This feature avoid problems between different versions of same class. That means that in the same pipeline different script component can use the same library xyz but different version without worrying about unexpected behaviors due to different versions.

As this is not enough, there is an easy way to provide external libraries to be used in the script. All jars provided via dependencies property are loaded in the independent component script class loader so classes on it can be used in the script


This example represents a simple computation that uses all available global variables.

// Simple computation
// Compute the sum of input (in 'count') plus a configured value ('sum')
// The result to be stored in 'my_result'
// Configuration: sum=55
output.my_result = input.count + Integer.valueOf(conf.sum(0));'the value is' + output.my_result);

This other example is slightly more complex because it uses standard Java classes (such as System) to enrich the output data. Please note that the output data fields need to be explicitly declared: the transformation does not copy input fields to output fields by default.

// Simple filtering + mapping + conversion
// Source data coming from SNMP Wi-Fi
// Target data structured for a Kafka message
if (input.ap_mac != null) {
	// Use standard Java classes and methods
	output.ts = System.currentTimeMillis();
	// Output fields are not automatically copied from input
	output.ap_mac = input.ap_mac;
	output.mac = input.mac;
	output.rssi = input.rssi;
	output.noise = input.noise;
	// Simple conversions: seconds to milliseconds
	output.lastSeen = ((long)input.last_seen*1000);
	output.latestAssocTime = ((long)input.latest_assoc_time*1000);

This is a fairly complex transformation example for a web service representing a booking in the Open Travel (OTA) format.

// OTA example: Fields extraction from a OTA booking WS
// Output will contain: 
//  - request content type
//  - ip src
//  - ip destination
//  - request date
//  - request hour
//  - request minute
//  - check in date
//  - checkout date
// The input has been previously parsed from a TCP/HTTP network communication
// Input contains:
//  - request: request parsed content in XML format
//  - response: response  parsed content in XML format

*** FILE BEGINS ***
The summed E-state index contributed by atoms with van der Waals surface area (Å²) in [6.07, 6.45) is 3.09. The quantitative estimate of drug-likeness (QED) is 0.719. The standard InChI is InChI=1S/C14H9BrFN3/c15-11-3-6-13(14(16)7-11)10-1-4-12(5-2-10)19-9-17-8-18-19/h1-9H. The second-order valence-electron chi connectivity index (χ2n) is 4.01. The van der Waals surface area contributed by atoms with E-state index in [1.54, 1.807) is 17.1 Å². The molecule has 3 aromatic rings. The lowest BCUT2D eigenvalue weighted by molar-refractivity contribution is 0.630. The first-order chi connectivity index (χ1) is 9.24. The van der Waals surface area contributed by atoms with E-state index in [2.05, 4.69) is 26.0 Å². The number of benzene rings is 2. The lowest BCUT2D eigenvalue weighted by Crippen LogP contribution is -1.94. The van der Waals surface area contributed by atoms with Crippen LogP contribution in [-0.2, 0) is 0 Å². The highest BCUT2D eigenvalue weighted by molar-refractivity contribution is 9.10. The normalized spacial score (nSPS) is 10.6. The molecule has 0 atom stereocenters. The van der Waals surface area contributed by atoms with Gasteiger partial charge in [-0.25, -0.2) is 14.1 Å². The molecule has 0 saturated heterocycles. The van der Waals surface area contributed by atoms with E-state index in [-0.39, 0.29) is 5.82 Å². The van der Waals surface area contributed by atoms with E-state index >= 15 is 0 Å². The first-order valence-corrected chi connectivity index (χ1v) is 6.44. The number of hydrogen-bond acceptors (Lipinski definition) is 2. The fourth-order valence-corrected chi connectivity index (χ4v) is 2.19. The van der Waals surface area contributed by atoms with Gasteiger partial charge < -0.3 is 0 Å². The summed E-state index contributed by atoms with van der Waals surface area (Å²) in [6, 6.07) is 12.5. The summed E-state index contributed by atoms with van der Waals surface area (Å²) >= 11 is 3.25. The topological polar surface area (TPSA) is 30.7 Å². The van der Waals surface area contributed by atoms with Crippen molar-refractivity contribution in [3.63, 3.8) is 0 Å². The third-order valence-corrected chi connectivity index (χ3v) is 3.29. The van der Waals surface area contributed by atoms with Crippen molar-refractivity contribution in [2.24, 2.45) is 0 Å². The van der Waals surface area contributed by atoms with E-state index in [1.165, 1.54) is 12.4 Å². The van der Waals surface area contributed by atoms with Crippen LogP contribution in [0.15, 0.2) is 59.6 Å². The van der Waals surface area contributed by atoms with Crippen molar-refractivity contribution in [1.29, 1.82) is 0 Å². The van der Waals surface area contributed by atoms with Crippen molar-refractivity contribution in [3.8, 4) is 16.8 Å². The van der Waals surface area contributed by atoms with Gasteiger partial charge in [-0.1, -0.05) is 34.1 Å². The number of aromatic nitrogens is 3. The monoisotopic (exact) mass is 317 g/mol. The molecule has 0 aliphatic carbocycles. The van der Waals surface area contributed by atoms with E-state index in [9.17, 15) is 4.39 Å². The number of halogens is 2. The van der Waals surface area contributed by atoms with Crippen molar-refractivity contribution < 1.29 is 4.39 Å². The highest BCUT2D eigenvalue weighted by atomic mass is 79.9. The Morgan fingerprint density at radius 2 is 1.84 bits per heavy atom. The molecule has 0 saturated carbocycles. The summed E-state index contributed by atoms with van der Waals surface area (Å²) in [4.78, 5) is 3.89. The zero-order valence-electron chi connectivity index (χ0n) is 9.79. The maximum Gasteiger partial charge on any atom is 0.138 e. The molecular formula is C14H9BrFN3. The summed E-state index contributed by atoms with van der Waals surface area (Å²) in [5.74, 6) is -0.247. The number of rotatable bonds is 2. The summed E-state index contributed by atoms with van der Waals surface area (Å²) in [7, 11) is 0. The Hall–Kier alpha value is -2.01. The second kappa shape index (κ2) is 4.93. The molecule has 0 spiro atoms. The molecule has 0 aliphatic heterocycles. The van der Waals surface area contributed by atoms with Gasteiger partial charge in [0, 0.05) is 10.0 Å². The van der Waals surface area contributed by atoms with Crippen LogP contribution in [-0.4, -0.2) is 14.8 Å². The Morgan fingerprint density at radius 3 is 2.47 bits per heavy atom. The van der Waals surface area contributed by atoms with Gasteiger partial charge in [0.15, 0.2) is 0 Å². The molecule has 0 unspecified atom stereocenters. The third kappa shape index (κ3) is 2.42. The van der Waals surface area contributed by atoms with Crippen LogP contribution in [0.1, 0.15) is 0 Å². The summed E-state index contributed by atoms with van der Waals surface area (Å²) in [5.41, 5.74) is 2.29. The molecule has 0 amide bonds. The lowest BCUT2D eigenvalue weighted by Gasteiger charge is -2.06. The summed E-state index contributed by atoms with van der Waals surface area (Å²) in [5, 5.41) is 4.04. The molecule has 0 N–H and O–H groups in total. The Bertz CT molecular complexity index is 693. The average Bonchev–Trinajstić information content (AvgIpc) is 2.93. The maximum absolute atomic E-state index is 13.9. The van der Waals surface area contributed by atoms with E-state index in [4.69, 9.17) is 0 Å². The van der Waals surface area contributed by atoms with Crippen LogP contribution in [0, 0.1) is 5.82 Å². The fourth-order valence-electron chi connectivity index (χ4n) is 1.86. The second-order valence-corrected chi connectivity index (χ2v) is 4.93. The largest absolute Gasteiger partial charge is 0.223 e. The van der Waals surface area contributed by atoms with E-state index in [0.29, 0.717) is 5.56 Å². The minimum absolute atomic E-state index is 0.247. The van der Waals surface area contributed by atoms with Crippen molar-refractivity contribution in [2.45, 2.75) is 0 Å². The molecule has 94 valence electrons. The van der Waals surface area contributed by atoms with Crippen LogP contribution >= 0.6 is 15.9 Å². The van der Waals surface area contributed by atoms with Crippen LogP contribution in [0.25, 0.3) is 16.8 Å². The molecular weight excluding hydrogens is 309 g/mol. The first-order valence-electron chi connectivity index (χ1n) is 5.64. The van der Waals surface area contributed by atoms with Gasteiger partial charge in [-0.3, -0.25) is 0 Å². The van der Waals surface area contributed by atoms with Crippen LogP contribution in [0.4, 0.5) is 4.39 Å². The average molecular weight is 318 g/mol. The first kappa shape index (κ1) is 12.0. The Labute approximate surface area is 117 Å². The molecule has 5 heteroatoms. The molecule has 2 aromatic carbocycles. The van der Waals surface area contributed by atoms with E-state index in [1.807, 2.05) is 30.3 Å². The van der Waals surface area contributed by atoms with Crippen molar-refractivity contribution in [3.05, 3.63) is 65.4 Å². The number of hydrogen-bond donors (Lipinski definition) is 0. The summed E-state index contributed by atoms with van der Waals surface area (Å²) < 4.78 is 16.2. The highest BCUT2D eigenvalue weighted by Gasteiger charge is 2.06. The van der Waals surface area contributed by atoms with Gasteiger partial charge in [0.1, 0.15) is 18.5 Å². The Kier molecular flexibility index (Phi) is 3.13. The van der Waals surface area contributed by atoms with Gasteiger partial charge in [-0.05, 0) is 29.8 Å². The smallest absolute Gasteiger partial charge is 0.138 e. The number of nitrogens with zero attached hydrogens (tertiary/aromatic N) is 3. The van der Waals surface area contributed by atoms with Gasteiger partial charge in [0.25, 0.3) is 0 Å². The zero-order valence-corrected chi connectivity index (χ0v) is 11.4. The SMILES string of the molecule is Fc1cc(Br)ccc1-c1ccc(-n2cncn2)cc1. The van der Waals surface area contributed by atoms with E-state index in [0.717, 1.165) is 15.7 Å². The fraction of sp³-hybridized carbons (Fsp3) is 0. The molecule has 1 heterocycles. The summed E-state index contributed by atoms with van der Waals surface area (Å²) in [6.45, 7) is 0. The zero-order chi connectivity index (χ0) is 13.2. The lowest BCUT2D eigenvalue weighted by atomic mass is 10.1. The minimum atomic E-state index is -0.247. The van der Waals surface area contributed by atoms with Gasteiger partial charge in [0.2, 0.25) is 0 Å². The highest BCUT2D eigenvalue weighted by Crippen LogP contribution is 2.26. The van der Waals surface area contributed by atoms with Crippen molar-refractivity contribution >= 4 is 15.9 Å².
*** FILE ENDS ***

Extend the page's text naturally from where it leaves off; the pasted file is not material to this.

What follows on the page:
//  - httpcomm: HTTP communication metadata

// Variables created
// rq and rs are maps
// httpCom is a HTTPCommunication obj
// trans is a TransportCommunication (this object contains Transportation OSI layer stuff)
// net is a NetworkCommunication (this object contains Network OSI layer stuff)
rq = input.request; 
rs = input.response; 
httpCom = input.httpcomm; 
trans = httpCom.getTransport(); 
net = trans.getNetworkCommunication(); 

// Output network information
// Request HTTP header extracted for content type
// Origin and destination IP address available as IP/TCP/HTTP metadata.
output.contentType = httpCom.getRequest().getHeaders().get('content-type'); 
output.ipSrc = net.getSrcIp(); 
output.ipDst = net.getDstIp(); 

// Output timestamps
// Real time-stamping: extract first packet timestamp and convert it into a Date object
rqDate = new Date(net.getRqIniTs()).toInstant().atZone(ZoneId.of('UTC')); 
// Extract the date in a nice format
output.requestDate = LocalDate.from(rqDate.toLocalDate()).toString(); 
output.requestHour = LocalDateTime.from(rqDate.toLocalDateTime()).getHour(); 

// Uses Matryoska (external library provided via dependencies) to query Java Maps using pseudo xpath
// Not required but simplifies much the code
rqContent=new Matryoshka(rq); 
// Extract the fields from XML request content.
output.checkIn = rqContent.get('AvailabilityRequest/CheckInDate').value();  
output.checkOut = rqContent.get('AvailabilityRequest/CheckOutDate').value();